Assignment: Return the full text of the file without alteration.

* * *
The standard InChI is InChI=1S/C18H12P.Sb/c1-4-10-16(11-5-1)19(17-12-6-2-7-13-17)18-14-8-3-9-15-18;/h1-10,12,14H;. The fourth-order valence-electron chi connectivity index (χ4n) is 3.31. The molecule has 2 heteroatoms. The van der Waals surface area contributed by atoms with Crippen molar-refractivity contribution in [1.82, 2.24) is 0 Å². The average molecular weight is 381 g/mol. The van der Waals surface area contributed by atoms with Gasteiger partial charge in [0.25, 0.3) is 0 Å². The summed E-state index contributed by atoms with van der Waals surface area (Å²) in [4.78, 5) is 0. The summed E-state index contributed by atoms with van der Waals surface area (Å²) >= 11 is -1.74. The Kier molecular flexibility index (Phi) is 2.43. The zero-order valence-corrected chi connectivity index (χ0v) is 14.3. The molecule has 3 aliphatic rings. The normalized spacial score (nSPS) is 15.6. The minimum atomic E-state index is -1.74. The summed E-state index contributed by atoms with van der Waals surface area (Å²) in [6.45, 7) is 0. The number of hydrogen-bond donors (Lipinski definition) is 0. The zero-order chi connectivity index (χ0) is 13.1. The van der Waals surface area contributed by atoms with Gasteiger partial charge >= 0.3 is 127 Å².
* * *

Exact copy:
The standard InChI is InChI=1S/C18H12P.Sb/c1-4-10-16(11-5-1)19(17-12-6-2-7-13-17)18-14-8-3-9-15-18;/h1-10,12,14H;. The fourth-order valence-electron chi connectivity index (χ4n) is 3.31. The molecule has 2 heteroatoms. The van der Waals surface area contributed by atoms with Crippen molar-refractivity contribution in [1.82, 2.24) is 0 Å². The average molecular weight is 381 g/mol. The van der Waals surface area contributed by atoms with Gasteiger partial charge in [0.25, 0.3) is 0 Å². The summed E-state index contributed by atoms with van der Waals surface area (Å²) in [4.78, 5) is 0. The summed E-state index contributed by atoms with van der Waals surface area (Å²) >= 11 is -1.74. The Kier molecular flexibility index (Phi) is 2.43. The zero-order valence-corrected chi connectivity index (χ0v) is 14.3. The molecule has 3 aliphatic rings. The normalized spacial score (nSPS) is 15.6. The minimum atomic E-state index is -1.74. The summed E-state index contributed by atoms with van der Waals surface area (Å²) in [6.45, 7) is 0. The number of hydrogen-bond donors (Lipinski definition) is 0. The zero-order chi connectivity index (χ0) is 13.1. The van der Waals surface area contributed by atoms with Gasteiger partial charge >= 0.3 is 127 Å².